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Blended TPW Products Algorithm
There are two different blending algorithms used for TPW over-ocean and over-land. This page contains simple descriptions of the blending algorithms used for the blended TPW products. More details please refer to Kidder and Jones.
1. Over Ocean Algorithm
1.1 Histogram Correction
The first step in the ocean blending algorithm is the construction of histograms of TPW values for a five-day period.
A histogram is constructed for each satellite instrument at each scan position. The assumption is that in a five-day period,
each scan position of each instrument will sample the global distribution of TPW.
The second step in the process is constructing a reference PDF. While the "true" TPW distribution is not known, one set of observations can be chosen to be the reference and an adjustment can be calculated. When the adjustment is applied to other observations it makes the distribution approximate the reference distribution. Currently the average TPW PDF (scan positions 6–25 only) of the AMSU instrument is used as the reference PDF. Figure1 shows an example of the reference for the five day period as the red line.
Figure 1. Illustration of the blending algorithm. [From K&J Fig. 1.]
The third step in the process is the construction of an adjustment for each scan position of each instrument. The blue line in Fig. 1 shows the cumulative PDF for scan position 32 on the DMSP F14 SSM/I for the time period above. The TPW histograms are tabulated with 1-mm-width bins centered at 0.5 mm, 1.5 mm, etc. For each bin from 5.5 mm to 68.5 mm (the 64 xi values) a yi is interpolated such that the observed cumulative PDF has the same value as the cumulative reference PDF. This step is illustrated in Fig. 1 for a subset of the xi and yi values. Then, applying the adjustment is just a simple process of selecting the coefficients (as a function of satellite and scan position), using the observed TPW as x, and calculating y:
adjusted TPW = a0 + a1TPW + a2TPW2 + a3TPW3 (2)
Figure 2 shows the adjusted cumulative PDF (dashed line) for the data shown in Fig. 1.
Figure 2. The dashed line shows the results of adjusting the observed TPW data with the blending algorithm.
|Table 1. Current Barnes analysis parameters for GPS data.|
|Barnes Analysis Parameter||Value|
|Minimum number of GPS data points within range for Barnes analysis to proceed||3|
|1/e decay length||250 km|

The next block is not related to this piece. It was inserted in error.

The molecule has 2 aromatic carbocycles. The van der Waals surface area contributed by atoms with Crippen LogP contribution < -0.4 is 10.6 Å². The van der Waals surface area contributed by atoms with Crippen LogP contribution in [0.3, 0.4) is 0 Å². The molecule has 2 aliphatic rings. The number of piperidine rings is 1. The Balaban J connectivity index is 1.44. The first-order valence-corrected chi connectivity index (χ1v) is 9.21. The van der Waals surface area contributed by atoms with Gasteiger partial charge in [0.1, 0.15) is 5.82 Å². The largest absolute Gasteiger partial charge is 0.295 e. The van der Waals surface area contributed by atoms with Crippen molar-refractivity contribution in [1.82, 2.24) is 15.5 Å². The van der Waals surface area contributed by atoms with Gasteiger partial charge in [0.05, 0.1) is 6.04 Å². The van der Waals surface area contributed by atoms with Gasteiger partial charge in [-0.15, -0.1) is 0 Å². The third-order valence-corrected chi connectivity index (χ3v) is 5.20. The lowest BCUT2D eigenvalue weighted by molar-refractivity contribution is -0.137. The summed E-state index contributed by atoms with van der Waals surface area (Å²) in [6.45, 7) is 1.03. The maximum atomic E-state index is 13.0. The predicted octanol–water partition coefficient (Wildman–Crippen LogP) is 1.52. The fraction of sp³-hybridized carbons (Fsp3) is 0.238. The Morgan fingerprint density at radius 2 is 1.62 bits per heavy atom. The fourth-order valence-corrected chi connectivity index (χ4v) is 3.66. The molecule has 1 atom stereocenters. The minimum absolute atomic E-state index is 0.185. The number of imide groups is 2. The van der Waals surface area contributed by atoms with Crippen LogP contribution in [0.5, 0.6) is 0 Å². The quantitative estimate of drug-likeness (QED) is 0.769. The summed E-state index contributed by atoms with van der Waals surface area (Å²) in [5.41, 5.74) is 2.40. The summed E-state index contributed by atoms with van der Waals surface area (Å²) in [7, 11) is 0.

|Maximum number of stations in an analysis||100 stations|
|Maximum distance of closest station||300 km|
|Maximum distance of a station to consider (stations further than this not used)||600 km|
The GOES Sounder data are mapped directly into the Mercator projection, and then a 3 x 3 grid box expansion is performed, or up to roughly a 48 km2 areal coverage. This is strictly to eliminate holes in the analysis from insufficient coverage of the gridded data. In the future, the GOES Sounder results could be remapped or averaged together to eliminate missing values.
In order to augment the ocean-only TPW product, each point in the starting map, which contains missing data after the addition of the microwave-derived TPW is examined. At each point, the TPW value is selected in the following order:
The search for a TPW value ends as soon as one is found, so that the blended TPW values over ocean remind unchanged, and GPS data are selected preferentially over GOES PW values. No averaging or error-weighting of the data is currently performed, although such approaches are worthy of further study.
To give forecasters an idea about how abnormally moist or dry the Blended TPW Product is, the TPW values from the blended product are divided by the weekly mean TPW values from the NVAP Dataset for 1988-1999 (Randel et al. 1996). NVAP is a daily, 1-degree resolution analysis which was created with TPW derived from SSM/I (ocean), NOAA TOVS (ocean and land), and radiosonde (land). This gives "percent of normal." There are 52 weekly mean fields used as normal from NVAP. No moving mean or 3-1-3 (three days before, the current day, and the next three days) calculation of the weekly mean is currently performed. The percent of normal product was developed at CIRA for research purposes but has proven useful for tracking atmospheric rivers, return flow of moisture from the Gulf of Mexico, and abnormally dry conditions associated with fire danger.
For more details about the blending algorithm, see amsu.cira.colostate.edu/kidder/Blended_TPW.pdf.